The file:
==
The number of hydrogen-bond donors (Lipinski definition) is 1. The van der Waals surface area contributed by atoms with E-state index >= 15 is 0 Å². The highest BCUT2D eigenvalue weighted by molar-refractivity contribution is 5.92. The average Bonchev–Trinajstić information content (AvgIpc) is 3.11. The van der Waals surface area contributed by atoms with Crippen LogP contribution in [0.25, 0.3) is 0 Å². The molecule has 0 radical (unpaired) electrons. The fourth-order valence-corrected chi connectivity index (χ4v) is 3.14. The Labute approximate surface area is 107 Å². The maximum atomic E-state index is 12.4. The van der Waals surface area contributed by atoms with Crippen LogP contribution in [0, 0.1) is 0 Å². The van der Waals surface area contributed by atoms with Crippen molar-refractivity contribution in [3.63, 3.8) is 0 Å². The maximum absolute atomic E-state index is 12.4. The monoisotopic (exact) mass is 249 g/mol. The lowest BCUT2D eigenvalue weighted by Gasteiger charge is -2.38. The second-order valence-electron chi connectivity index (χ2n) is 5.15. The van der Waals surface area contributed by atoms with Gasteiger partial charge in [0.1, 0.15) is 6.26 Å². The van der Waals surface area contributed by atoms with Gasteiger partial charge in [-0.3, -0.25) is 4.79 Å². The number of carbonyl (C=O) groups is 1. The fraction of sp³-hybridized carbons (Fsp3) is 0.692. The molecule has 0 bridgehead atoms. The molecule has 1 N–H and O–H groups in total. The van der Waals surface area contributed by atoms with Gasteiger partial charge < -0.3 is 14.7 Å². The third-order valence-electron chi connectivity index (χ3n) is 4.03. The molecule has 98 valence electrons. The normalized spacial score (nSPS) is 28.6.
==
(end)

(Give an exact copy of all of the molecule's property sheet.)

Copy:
The number of hydrogen-bond donors (Lipinski definition) is 1. The van der Waals surface area contributed by atoms with E-state index >= 15 is 0 Å². The highest BCUT2D eigenvalue weighted by molar-refractivity contribution is 5.92. The average Bonchev–Trinajstić information content (AvgIpc) is 3.11. The van der Waals surface area contributed by atoms with Crippen LogP contribution in [0.25, 0.3) is 0 Å². The molecule has 0 radical (unpaired) electrons. The fourth-order valence-corrected chi connectivity index (χ4v) is 3.14. The Labute approximate surface area is 107 Å². The maximum atomic E-state index is 12.4. The van der Waals surface area contributed by atoms with Crippen LogP contribution in [0, 0.1) is 0 Å². The van der Waals surface area contributed by atoms with Crippen molar-refractivity contribution in [3.63, 3.8) is 0 Å². The maximum absolute atomic E-state index is 12.4. The monoisotopic (exact) mass is 249 g/mol. The lowest BCUT2D eigenvalue weighted by Gasteiger charge is -2.38. The second-order valence-electron chi connectivity index (χ2n) is 5.15. The van der Waals surface area contributed by atoms with Gasteiger partial charge in [0.1, 0.15) is 6.26 Å². The van der Waals surface area contributed by atoms with Gasteiger partial charge in [-0.3, -0.25) is 4.79 Å². The number of carbonyl (C=O) groups is 1. The fraction of sp³-hybridized carbons (Fsp3) is 0.692. The molecule has 0 bridgehead atoms. The molecule has 1 N–H and O–H groups in total. The van der Waals surface area contributed by atoms with Gasteiger partial charge < -0.3 is 14.7 Å². The third-order valence-electron chi connectivity index (χ3n) is 4.03. The molecule has 98 valence electrons. The normalized spacial score (nSPS) is 28.6.